Although women make up a small percentage of Army and Air Force personnel, nearly half of all discharges last year related to “don’t ask, don’t tell” were of women. The Pentagon could not explain to The New York Times why the numbers were so much higher for women, but it continues to stand by the policy.
That’s the number of Arabic linguists who have been discharged from the Army for being gay. Fifty-five. (We missed this fact when we blogged about the latest dismissal—interview here—but it’s so shocking we felt we had to bring it up now.) If the military were serious about winning Iraqis’ hearts and minds, it would find a way to keep most of these linguists in the service.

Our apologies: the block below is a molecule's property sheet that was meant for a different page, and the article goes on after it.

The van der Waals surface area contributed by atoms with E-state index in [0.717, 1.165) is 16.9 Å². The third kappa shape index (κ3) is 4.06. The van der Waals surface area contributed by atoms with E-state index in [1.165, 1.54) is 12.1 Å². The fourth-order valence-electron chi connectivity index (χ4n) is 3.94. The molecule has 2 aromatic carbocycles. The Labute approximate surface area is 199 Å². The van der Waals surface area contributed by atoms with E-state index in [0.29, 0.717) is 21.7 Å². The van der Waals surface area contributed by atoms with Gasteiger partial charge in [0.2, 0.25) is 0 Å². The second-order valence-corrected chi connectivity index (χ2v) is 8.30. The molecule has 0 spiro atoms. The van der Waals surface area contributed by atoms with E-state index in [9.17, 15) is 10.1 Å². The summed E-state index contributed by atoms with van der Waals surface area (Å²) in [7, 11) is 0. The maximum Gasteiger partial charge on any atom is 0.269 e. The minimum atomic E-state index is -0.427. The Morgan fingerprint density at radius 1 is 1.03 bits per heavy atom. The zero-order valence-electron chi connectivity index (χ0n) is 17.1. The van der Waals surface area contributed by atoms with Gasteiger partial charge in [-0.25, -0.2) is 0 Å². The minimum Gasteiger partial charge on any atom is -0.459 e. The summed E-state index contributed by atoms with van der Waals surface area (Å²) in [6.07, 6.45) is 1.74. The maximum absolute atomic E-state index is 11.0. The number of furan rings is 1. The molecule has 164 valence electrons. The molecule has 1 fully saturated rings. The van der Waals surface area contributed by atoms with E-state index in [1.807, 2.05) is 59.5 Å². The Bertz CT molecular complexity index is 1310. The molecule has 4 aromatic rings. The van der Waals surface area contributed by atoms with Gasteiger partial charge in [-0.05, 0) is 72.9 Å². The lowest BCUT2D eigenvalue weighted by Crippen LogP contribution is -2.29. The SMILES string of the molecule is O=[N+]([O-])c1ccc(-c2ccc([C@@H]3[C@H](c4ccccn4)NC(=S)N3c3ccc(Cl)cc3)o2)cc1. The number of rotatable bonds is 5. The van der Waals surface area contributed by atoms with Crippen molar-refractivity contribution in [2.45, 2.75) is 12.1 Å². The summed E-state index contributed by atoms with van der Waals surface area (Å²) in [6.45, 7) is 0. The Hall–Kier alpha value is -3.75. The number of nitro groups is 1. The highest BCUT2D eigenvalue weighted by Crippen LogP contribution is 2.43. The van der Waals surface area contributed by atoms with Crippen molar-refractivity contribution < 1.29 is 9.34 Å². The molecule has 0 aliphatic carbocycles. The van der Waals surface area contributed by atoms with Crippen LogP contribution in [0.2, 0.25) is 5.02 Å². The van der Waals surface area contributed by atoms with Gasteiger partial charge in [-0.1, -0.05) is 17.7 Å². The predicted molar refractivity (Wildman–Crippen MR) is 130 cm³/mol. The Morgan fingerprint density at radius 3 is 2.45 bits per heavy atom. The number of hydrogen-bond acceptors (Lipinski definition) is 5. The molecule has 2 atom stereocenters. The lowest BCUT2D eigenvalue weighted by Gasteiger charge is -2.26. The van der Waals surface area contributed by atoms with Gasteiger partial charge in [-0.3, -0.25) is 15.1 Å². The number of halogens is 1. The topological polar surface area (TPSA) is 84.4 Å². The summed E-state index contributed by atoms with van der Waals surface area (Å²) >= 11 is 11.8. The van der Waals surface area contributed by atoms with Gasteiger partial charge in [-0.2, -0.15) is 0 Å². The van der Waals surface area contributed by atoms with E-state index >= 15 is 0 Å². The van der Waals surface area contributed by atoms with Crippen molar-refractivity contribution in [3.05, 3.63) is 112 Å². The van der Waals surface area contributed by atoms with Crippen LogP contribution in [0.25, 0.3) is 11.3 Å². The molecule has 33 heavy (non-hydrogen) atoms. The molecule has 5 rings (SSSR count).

A decorated sergeant and Arabic language specialist was discharged after an investigation determined that he was gay. He alleges his commanding officer blatantly violated the “don’t ask, don’t tell” policy, and that investigators asked him if he had close friends who were gay, and if he was involved in community theater. Thank goodness our military is on top of things. We’ve got too damned many Arabic linguists in the service these days.